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How to Market auxiliary Destinations

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Presented by Toronto Star Travel Editor Jim Byers at the Canadian Tourism Commission's annual international Gomedia Marketplace September 2011.

Presented by Toronto Star Travel Editor Jim Byers at the Canadian Tourism Commission's annual international Gomedia Marketplace September 2011.

Published in: Technology, Travel

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Transcript

  • 1. GO MEDIA 2011 COMPETING WITH THE BIG BOYS (OR GIRLS)
  • 2. Ignore the trends
    • Zig, don’t zag. Be different. Italy is #1 in wine but a great story a few years back was on Italian beer.
    • Try the opposite of what everyone else is talking about. I’d rather read about a great chef who bucks the trends and uses weird ingredients from all over the world than someone growing beets on the roof.
  • 3. Ignore the people who pay your salary
    • Hotels might pay your bills but most Hilton or Marriott hotels aren’t good travel stories. Think of interesting characters instead of buildings. We all love pictures of people, right? That’s why we like Facebook!
  • 4. Be Yourselves
    • Points of differentiation are important. I loved the Keister Family Fiddlers at Go Media. We don’t have that in Toronto.
    • Your readers don’t WANT you to be Vancouver or Montreal. Really they don’t.
  • 5. Think Small
    • - Any mention is a good mention. Richmond isn’t going to get the same ink as Vancouver. But a short story on the night market or a fun item on the cream puff pastry place at the Asian mall is better than no story.
    • In other words, there’s nothing wrong with page 10. Or a nice blog item somewhere. Or a Twitter mention, for that matter.
    • Try me for our “fare deals” section. We do that twice a week and highlight bargains from all over. They’re short items, but, hey, it’s a mention!
  • 6. Think like a journalist
    • Know your editor. I like my stories a certain way but the Globe is different. Our audiences also are different. One paper or outlet might do more high-end, another might be more adventure oriented.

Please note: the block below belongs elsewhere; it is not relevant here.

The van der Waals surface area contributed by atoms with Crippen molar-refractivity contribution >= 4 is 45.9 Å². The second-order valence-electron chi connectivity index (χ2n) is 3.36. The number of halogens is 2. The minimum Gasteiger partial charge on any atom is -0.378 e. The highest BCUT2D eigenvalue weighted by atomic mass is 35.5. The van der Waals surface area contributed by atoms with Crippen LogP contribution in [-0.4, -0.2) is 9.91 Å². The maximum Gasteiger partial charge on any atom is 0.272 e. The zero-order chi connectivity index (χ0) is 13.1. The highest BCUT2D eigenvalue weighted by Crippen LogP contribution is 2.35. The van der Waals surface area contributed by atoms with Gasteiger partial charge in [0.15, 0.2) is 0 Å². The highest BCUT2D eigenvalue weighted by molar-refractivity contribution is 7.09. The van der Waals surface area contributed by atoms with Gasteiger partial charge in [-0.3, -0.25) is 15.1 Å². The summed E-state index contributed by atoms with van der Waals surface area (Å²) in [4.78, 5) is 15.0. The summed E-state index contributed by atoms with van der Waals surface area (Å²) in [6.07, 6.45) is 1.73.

• Know your freelancers. Some are great spa writers, some do shopping. Some do wine. Try to see what they’re best and match them with the right trip/story.
    • Have fun. Be creative. Be goofy, even. It’s travel, not nuclear fission.
  • 7. Think Visuals
    • Photos are critical for editors. Really good lighting and people shots (see the Facebook mention earlier) are HUGELY important. Try not to make them look too perfect and too staged. More natural shots are better than ….
    • PHOTOSHOP. I hate it! Fake-looking lakes, impossible clouds. Try shots that look more like what I’d actually see if I visit.
    • Image banks are very helpful. Winnipeg gave me some awesome photos for a story I’m doing. Make them easy for the media to access.
    • Did I say Photoshop was the devil? Oh, yeah. I did.
  • 8. GET MY ATTENTION
    • Keep it short. Avoid sending media those eight-page items that list every hotel that has a new flat-screen TV. Two or three items, nice and tidy.
    • Avoid the usual, “Dear Jim, it’s Halloween and I thought you’d be interested in…” Nope. Boring. That goes straight to the trash. Sorry, to the recycling bin.
    • Hit me with something fun or even sexy. Don’t write “Hey, stupid, here’s a good story.” And perhaps “Free sex for all guests visiting Moncton this weekend” is a bit much. But, like I said, have a little fun.
    • Need to reach me? [email_address] . Twitter: @jimbyerstravel

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